Fixing the mercury problem here at home and throughout California – a guest post

(Below is a guest post by CGF Intern Anthony Aerts, completed today on his first day on the job.  We expect that we’ll be seeing more over the summer.  -Brian Schmidt)

Due to its unique mining history of being the main source of mercury used in vast quantities for gold processing during California’s Gold rush, Santa Clara County suffers from large concentrations of mercury pollution. In high enough amounts, mercury can prove harmful to humans, especially to children and pregnant women, by causing neurological defects. A recent Mercury News article detailed the severity of this problem by reporting on a survey conducted by the State Water Resource Control Board. The survey found that five Santa Clara County lakes and reservoirs rank in the top 15 statewide for mercury contamination, with concentrations well above the consumption-safe level. Almaden Lake, near San Jose, has the highest mercury concentration in California.


Several policy options should be considered for reversing this contamination. These policies function as variations of Extended Producer Responsibility (EPR), a standard pollution-control concept which holds the original producers of a pollutant responsible for the recovery and disposal costs throughout the entire life of their product. In Germany, EPR is applied through the Green Dot System whereby a product is awarded a distinguishing symbol if its manufacturer helps to fund the recovery and recycling of the product’s packaging waste.

One solution here in California would be a new state law making the original mercury producers responsible for funding the removal of the mercury that they have introduced into California’s economy. These would be the earliest in time, “upstream” producers of the mercury, who would be responsible for solutions at least as much as the later consumers who may have less knowledge of the problem or only deal with tiny amounts.  The California Product Stewardship Council (CPSC)  works on similar EPR concepts that shift costs of waste management from publicly-funded entities to private manufacturers.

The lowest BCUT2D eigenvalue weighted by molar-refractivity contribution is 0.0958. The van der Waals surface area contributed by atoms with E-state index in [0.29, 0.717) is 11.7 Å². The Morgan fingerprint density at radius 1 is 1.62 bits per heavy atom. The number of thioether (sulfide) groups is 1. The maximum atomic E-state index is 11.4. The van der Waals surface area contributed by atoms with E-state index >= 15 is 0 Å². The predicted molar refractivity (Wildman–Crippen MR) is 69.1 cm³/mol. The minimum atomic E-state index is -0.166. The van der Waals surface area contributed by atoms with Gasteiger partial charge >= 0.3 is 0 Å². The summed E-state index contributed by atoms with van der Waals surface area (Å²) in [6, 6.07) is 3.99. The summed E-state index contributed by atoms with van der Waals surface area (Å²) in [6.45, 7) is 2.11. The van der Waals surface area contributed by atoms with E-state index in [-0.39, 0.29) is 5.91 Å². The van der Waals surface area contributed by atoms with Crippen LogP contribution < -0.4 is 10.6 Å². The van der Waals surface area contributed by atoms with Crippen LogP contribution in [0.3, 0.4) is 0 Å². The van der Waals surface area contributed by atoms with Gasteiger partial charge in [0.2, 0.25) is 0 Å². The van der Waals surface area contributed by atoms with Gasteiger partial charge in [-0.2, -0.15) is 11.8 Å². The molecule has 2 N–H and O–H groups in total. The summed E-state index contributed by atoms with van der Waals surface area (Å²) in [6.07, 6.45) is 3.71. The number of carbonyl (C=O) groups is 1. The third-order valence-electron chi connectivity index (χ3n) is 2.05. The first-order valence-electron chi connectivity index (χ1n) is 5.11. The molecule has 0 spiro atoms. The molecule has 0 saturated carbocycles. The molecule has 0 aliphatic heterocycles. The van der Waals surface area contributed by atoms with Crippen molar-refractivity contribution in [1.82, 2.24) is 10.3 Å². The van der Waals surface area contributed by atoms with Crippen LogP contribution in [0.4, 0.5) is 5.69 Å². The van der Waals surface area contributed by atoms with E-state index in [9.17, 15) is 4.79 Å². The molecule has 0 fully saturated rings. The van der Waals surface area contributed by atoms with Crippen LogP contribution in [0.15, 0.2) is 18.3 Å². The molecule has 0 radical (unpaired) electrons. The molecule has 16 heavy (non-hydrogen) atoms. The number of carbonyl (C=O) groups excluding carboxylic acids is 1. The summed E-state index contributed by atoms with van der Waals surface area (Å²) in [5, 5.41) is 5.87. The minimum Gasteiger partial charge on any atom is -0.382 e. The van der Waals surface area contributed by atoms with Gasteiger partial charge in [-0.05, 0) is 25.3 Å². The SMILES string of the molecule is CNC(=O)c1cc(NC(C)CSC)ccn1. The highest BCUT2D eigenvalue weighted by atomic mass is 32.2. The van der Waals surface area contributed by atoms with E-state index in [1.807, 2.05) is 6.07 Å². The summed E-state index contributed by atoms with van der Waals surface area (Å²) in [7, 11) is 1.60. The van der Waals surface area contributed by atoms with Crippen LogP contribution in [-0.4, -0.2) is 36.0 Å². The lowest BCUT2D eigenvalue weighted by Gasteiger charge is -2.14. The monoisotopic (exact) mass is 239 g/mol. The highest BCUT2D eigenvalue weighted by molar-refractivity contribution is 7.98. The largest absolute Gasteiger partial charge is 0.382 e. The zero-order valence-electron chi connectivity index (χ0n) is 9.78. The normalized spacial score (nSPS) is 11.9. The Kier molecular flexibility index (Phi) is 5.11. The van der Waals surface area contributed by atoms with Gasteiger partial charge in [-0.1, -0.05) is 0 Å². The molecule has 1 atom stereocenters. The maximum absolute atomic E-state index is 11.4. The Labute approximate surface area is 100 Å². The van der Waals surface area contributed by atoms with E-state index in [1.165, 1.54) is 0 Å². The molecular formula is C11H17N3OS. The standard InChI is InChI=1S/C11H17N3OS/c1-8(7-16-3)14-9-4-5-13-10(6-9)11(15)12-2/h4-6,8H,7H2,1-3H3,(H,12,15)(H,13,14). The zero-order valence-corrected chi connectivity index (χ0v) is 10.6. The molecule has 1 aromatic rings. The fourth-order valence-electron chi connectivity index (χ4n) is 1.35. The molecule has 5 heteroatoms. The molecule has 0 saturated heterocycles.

Depending on the product, some waste materials are difficult or impossible to recover. Applying EPR may work best when manufacturers can recover the same kind of waste even if it’s  not tracking and recovering the specific waste they released.  From a cost-efficiency standpoint, it may be cheaper to allow manufacturers of mercury-related products the option of participating in the removal of the mercury waste of others. For example, several old mine sites have large concentrations of mercury and do not present the same clean-up challenges as tracking and disposing of mercury-related products distributed over a large area . Cleanup of mercury in “fixed” locations, however, may provide fewer environmental benefits because that mercury has less outlets to enter the ecosystem. In order to compensate, producers who choose this option should have to clean up much more mercury than they actually emit thorough their own product.

A third potential solution is to focus not on the physical removal of the mercury, but rather on mitigating its toxic effects. These measures include installing devices which might pump oxygen into lakes to prevent mercury from being chemically converted into its harmful form and working to isolate old mercury deposits.

CGF will continue to track this issue and cooperate with the with other organizations looking for opportunities to help create the significant legislative and regulatory changes needed to combat the severe problem of mercury contamination in Santa Clara County waters.

(UPDATE:  Anthony has revised the text above to clarify some of the concepts.  We thank readers for the suggestions.)

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